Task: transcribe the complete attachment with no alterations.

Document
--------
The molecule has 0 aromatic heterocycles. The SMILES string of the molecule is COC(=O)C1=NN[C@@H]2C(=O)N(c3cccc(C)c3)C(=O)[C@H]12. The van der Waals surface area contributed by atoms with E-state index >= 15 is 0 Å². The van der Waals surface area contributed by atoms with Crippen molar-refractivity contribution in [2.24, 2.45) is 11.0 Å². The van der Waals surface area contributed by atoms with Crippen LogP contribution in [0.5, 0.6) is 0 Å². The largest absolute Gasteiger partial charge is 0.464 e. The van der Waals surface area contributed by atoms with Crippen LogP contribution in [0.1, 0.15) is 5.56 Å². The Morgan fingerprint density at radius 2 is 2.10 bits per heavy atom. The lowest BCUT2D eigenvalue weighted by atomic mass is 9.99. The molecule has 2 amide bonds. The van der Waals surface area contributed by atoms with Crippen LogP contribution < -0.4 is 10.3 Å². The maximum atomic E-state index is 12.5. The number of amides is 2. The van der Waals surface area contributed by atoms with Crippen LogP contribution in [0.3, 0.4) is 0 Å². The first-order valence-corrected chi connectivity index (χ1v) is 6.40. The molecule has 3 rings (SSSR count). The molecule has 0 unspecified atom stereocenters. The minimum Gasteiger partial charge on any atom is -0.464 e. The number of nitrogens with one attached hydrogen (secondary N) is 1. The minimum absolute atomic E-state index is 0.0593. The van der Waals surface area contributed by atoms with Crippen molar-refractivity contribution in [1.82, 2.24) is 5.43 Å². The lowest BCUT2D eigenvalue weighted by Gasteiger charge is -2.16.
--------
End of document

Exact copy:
The molecule has 0 aromatic heterocycles. The SMILES string of the molecule is COC(=O)C1=NN[C@@H]2C(=O)N(c3cccc(C)c3)C(=O)[C@H]12. The van der Waals surface area contributed by atoms with E-state index >= 15 is 0 Å². The van der Waals surface area contributed by atoms with Crippen molar-refractivity contribution in [2.24, 2.45) is 11.0 Å². The van der Waals surface area contributed by atoms with Crippen LogP contribution in [0.5, 0.6) is 0 Å². The largest absolute Gasteiger partial charge is 0.464 e. The van der Waals surface area contributed by atoms with Crippen LogP contribution in [0.1, 0.15) is 5.56 Å². The Morgan fingerprint density at radius 2 is 2.10 bits per heavy atom. The lowest BCUT2D eigenvalue weighted by atomic mass is 9.99. The molecule has 2 amide bonds. The van der Waals surface area contributed by atoms with Crippen LogP contribution < -0.4 is 10.3 Å². The maximum atomic E-state index is 12.5. The number of amides is 2. The van der Waals surface area contributed by atoms with Crippen LogP contribution in [0.3, 0.4) is 0 Å². The first-order valence-corrected chi connectivity index (χ1v) is 6.40. The molecule has 3 rings (SSSR count). The molecule has 0 unspecified atom stereocenters. The minimum Gasteiger partial charge on any atom is -0.464 e. The number of nitrogens with one attached hydrogen (secondary N) is 1. The minimum absolute atomic E-state index is 0.0593. The van der Waals surface area contributed by atoms with Crippen molar-refractivity contribution in [1.82, 2.24) is 5.43 Å². The lowest BCUT2D eigenvalue weighted by Gasteiger charge is -2.16.